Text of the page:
These controls were especially frustratung during combat sequences, which play as proto-QTEs where you have to press the right direction with proper timing to survive dangerous fights. I nearly gave up in frustration during one of the late game battles because of this system. It took not only proper timing but bashing on the on-screen directional arrows and hoping they registered with the intended move.

People often generally complain about touchscreen control and how awful it is for most mobile games. I argue stongly against this contention, as I have played so many awesome games with incredibly responsive controls that run the gamut from simple puzzle games (Ichi) to more complex adventure games like Swords & Sworcery that have the same familiar point-and-click interface. The Last Express falls on its face with the port's touch implementation, and this is really a shame. While I certainly accepted a certain amount of archaic control scheme frustration, I was surprised at how little work it seemed was actually put into making sure the game worked -- at least on an iPad. This was especially surprising given I was playing through on a device with ample screen space.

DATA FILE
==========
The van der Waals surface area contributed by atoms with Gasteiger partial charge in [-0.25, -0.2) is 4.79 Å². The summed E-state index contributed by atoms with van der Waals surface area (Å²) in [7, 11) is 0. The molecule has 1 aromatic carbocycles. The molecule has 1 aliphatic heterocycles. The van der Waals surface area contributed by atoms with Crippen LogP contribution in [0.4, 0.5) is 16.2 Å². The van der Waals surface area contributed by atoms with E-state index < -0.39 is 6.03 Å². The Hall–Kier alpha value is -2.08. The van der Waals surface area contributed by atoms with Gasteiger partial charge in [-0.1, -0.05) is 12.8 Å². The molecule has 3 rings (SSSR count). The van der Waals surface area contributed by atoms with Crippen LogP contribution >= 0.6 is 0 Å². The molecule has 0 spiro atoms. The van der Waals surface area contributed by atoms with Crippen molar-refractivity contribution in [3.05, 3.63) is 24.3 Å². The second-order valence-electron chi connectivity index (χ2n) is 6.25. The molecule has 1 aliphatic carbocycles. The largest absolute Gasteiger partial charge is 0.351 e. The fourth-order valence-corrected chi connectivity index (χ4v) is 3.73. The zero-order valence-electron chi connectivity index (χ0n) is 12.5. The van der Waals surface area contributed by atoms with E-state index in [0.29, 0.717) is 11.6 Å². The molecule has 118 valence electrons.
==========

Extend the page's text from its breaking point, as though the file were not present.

Fortunately, The Last Express does have a good checkpoint system that even allows you to rewind time and play from an earlier train stop if you failed or missed something along the way. I suppose this and the newly implemented hint system are the major saving graces of this frustrating port. In every other way, it remains faithful to the original -- at least as far as I could surmise.

I'm torn on this game, as I would normally give a game of this scope and brilliance a perfect 10, but my constant fight with the controls really did mar my enjoyment. Perhaps it's because the game is supposed to be playable on both iPad and iPhone, though from others' responses I've noticed it really only works on a smaller device.

At the end of the day, I'd highly recommend picking up this relatively inexpensive version of The Last Express regardless, even if that means biting the bulllet with the control scheme and dealing with those frustrations. It's a piece of videogame history and a shining example of what can be done to create an experience so much more immersive than the Heavy Rains of today. I just can't rate the port as highly as I'd rate the core experience itself.

 

The Last Express reviewed by Casey B

8

GREAT

Impressive effort with a few noticeable problems holding it back. Won't astound everyone, but is worth most people's time and cash.
How we score:  The Destructoid Reviews Guide

 
 
 

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Casey BContributor // Profile & Disclosures
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Casey Baker is passionate about all things video game, and has been this way since very young. His earliest memories involve trying to get E.T. out of a hole. Casey plays nearly all genres of g... more